Expect that you may be debated, challenged and the information dismissed during the feedback process. And afterwards, the message is likely to be picked apart in search for weak points.
It is good practice to follow-up in person, maybe even in writing (especially in low-context cultures, or if the message was nuanced), to ensure the message has not been misconstrued or misinterpreted.
Shoot the Messenger
Responses don’t just happen in-situ, but also is the hours and days following. This, and the next two reactions are examples of that.
People can protect their inner-self from the fault-finding by discrediting and disparaging those who are critical of them.
That is, we switch the focus towards the provider of feedback in order to shift the conversation away from a bruised ego.
Research has shown the dislike is targeted specifically towards the messenger. In contrast, recipients do not tend to disparage those who are peripheral or merely present at the time feedback is given.
Be careful to manage the relationship with them and those likely to be on the listening end of the ire.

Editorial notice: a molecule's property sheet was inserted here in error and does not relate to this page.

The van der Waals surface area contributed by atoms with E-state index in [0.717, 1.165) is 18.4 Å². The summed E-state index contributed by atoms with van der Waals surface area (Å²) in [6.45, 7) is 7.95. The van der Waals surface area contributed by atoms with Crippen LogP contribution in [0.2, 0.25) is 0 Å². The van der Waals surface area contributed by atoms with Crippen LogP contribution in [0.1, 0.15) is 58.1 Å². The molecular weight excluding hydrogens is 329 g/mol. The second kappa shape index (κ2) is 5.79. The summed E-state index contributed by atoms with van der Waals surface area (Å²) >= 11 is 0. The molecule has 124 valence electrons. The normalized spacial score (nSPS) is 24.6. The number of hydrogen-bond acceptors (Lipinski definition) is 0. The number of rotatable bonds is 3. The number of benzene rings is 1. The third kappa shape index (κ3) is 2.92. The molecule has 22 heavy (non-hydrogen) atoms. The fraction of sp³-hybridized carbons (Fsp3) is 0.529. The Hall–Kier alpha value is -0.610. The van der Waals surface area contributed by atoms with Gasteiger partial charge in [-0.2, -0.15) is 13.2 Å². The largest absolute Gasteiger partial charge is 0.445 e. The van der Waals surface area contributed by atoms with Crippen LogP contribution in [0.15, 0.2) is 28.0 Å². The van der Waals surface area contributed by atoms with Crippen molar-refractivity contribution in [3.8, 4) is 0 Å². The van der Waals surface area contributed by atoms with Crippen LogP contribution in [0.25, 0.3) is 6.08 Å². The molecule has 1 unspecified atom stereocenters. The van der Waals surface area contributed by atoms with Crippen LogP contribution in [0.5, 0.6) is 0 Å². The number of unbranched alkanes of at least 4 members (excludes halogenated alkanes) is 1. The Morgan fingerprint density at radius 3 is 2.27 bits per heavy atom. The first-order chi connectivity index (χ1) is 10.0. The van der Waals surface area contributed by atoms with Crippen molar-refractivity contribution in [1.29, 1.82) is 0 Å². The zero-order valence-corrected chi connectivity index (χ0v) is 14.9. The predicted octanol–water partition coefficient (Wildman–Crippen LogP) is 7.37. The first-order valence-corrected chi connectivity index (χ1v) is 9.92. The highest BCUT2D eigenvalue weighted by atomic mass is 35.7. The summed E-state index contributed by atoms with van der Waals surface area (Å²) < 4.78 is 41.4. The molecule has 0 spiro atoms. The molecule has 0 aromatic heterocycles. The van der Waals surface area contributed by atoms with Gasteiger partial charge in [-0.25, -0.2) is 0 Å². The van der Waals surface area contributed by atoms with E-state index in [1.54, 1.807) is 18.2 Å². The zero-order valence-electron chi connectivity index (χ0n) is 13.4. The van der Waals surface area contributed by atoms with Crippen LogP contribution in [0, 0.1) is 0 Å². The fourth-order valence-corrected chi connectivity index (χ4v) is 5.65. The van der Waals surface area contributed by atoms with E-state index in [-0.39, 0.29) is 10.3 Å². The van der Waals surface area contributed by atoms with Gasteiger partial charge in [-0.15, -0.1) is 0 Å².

Shop for Confirmation
The next response is another classic behaviour that will involve the recipient’s social or professional network. This is where they look for other people to connect with to offset the feedback. This is called “shopping for confirmation.” People — quite literally sometimes — move away from those who critical, and look for new relationships who provide them with affirmation that counteracts the stinging criticism.
Anticipate others will hear about the feedback in a way the receiver is seeking the message to be refuted.
Research points to this characteristic almost disappearing if the recipient is provided with affirmation about their broader value and goodness at the same time. This suggests people who feel good about themselves are more likely to intrinsically act on negative feedback without resorting to this negative tactic.
Try providing a backstory of positive feedback (in private) and recognition (publicly) as a way to build up a vault of positive self-evaluation, that acts as a buffer for any knocks, including when you really do need to have a constructive feedback conversation.
Finally, negative emotions are generally processed more thoroughly than positive ones. Moreover, compared to positive impressions of oneself, they are faster to form, more lasting, and have greater resilience to disconfirmation.